Currently, in Alabama, there are roughly 140,000 job openings and, at the same time, 48,834 workers are unemployed across our state.

That means we are lacking nearly 100,000 workers over 16-years-old, which puts our labor force participation rate at a mere 57 percent—one of the lowest rates in the entire country.

Perhaps most troubling is the fact that the U.S. Chamber classified Alabama as one of the “most severe” labor and worker shortage states in the nation.

For comparison among our sister southeastern states, Tennessee has 233,000 job openings and 105,737 unemployed workers, bringing its labor force participation rate to 59.4 percent. For every 100 job openings in Georgia, there are 57 workers and a labor force participation rate of 61.4 percent.

Nationwide, federal and state leaders are starting to pinpoint the paramount concerns of the labor shortage and are working to find solutions to best address the issue.

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Alabama has one of the most business-friendly climates for industry expansion, recruitment, and re-location, but our labor shortage issues go deeper than just favorable tax credits, rates, and regulations for corporate entities and employers.

Job training and career readiness have been at the forefront of Alabama’s career development pipelines for nearly a decade, and thanks to collaboration across state agencies, task forces, and public-private partnerships with two- and four-year higher-education institutions, Alabama’s career pipelines are resistant to economic downturns and have proven to be effective at producing skilled workers.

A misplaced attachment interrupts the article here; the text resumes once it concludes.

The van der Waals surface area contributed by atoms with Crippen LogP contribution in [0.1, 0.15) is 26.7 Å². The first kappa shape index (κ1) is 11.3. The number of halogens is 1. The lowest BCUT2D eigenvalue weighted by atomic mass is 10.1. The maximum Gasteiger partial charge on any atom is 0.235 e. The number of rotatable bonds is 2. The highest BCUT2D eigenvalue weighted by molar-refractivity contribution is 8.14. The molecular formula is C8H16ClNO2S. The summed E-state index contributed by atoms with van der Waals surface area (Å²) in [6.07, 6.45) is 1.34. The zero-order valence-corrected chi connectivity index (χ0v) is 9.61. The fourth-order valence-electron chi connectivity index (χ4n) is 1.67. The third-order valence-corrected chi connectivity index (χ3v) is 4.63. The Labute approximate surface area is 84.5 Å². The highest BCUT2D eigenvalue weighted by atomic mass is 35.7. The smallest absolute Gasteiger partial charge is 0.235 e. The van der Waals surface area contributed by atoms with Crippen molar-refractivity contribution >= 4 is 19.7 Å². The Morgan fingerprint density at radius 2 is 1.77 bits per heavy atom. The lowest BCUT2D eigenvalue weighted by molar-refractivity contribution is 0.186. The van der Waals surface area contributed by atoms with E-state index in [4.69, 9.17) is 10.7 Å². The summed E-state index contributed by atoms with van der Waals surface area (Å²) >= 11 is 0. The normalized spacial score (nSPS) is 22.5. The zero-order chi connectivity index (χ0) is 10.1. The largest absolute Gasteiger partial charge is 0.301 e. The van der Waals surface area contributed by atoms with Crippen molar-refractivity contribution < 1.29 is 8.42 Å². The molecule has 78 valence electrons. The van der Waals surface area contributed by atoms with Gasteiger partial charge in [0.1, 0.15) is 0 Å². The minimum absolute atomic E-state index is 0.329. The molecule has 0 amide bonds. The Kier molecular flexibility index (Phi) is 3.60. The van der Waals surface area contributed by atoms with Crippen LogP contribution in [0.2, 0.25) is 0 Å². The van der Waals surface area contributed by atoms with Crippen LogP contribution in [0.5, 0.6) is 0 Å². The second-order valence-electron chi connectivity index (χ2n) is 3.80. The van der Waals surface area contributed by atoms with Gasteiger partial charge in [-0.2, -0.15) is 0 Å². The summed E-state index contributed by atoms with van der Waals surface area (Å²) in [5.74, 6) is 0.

But there are some non-technical training areas we’ve neglected to address in Alabama, such as extending adequate childcare to families, examining the correlation between productivity growth and labor output, ensuring wages and salaries are competitive, addressing adequate workforce housing concerns, and offering even better and more expansive mental health programs and services.

An insufficiency of resources such as these creates barriers to workforce entry as much as an absence of quality education.